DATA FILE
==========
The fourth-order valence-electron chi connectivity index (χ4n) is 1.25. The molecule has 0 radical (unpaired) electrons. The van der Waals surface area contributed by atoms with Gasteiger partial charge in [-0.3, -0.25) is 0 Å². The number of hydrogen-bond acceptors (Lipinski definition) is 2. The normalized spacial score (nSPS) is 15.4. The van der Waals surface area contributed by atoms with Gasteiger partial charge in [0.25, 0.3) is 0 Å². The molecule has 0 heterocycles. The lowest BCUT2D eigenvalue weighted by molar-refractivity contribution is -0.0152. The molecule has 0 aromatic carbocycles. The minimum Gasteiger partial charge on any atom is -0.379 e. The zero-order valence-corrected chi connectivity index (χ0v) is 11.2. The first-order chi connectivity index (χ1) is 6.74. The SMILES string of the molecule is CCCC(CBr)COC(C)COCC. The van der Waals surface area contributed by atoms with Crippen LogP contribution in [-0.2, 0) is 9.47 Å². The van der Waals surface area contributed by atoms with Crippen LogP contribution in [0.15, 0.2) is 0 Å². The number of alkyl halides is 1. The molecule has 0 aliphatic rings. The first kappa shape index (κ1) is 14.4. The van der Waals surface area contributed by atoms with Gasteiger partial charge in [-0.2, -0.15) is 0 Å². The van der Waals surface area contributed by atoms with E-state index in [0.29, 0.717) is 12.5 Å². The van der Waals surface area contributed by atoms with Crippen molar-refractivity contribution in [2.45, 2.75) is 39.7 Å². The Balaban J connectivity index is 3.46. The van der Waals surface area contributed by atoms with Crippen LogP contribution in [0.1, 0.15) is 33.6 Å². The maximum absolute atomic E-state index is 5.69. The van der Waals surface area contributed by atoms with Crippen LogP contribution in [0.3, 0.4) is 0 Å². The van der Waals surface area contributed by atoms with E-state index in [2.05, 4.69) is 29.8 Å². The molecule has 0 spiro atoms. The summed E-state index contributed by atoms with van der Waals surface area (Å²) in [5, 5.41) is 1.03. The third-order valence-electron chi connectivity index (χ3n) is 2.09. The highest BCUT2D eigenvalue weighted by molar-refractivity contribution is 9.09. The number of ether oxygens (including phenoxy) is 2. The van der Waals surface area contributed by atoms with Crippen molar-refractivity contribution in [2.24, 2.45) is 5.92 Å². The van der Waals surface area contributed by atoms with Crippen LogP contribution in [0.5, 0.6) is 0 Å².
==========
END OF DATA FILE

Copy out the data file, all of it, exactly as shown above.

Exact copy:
The fourth-order valence-electron chi connectivity index (χ4n) is 1.25. The molecule has 0 radical (unpaired) electrons. The van der Waals surface area contributed by atoms with Gasteiger partial charge in [-0.3, -0.25) is 0 Å². The number of hydrogen-bond acceptors (Lipinski definition) is 2. The normalized spacial score (nSPS) is 15.4. The van der Waals surface area contributed by atoms with Gasteiger partial charge in [0.25, 0.3) is 0 Å². The molecule has 0 heterocycles. The lowest BCUT2D eigenvalue weighted by molar-refractivity contribution is -0.0152. The molecule has 0 aromatic carbocycles. The minimum Gasteiger partial charge on any atom is -0.379 e. The zero-order valence-corrected chi connectivity index (χ0v) is 11.2. The first-order chi connectivity index (χ1) is 6.74. The SMILES string of the molecule is CCCC(CBr)COC(C)COCC. The van der Waals surface area contributed by atoms with Crippen LogP contribution in [-0.2, 0) is 9.47 Å². The van der Waals surface area contributed by atoms with Crippen LogP contribution in [0.15, 0.2) is 0 Å². The number of alkyl halides is 1. The molecule has 0 aliphatic rings. The first kappa shape index (κ1) is 14.4. The van der Waals surface area contributed by atoms with Gasteiger partial charge in [-0.2, -0.15) is 0 Å². The van der Waals surface area contributed by atoms with E-state index in [0.29, 0.717) is 12.5 Å². The van der Waals surface area contributed by atoms with Crippen molar-refractivity contribution in [2.45, 2.75) is 39.7 Å². The Balaban J connectivity index is 3.46. The van der Waals surface area contributed by atoms with Crippen LogP contribution in [0.1, 0.15) is 33.6 Å². The maximum absolute atomic E-state index is 5.69. The van der Waals surface area contributed by atoms with Crippen LogP contribution in [0.3, 0.4) is 0 Å². The van der Waals surface area contributed by atoms with E-state index in [2.05, 4.69) is 29.8 Å². The molecule has 0 spiro atoms. The summed E-state index contributed by atoms with van der Waals surface area (Å²) in [5, 5.41) is 1.03. The third-order valence-electron chi connectivity index (χ3n) is 2.09. The highest BCUT2D eigenvalue weighted by molar-refractivity contribution is 9.09. The number of ether oxygens (including phenoxy) is 2. The van der Waals surface area contributed by atoms with Crippen molar-refractivity contribution in [2.24, 2.45) is 5.92 Å². The van der Waals surface area contributed by atoms with Crippen LogP contribution in [0.5, 0.6) is 0 Å².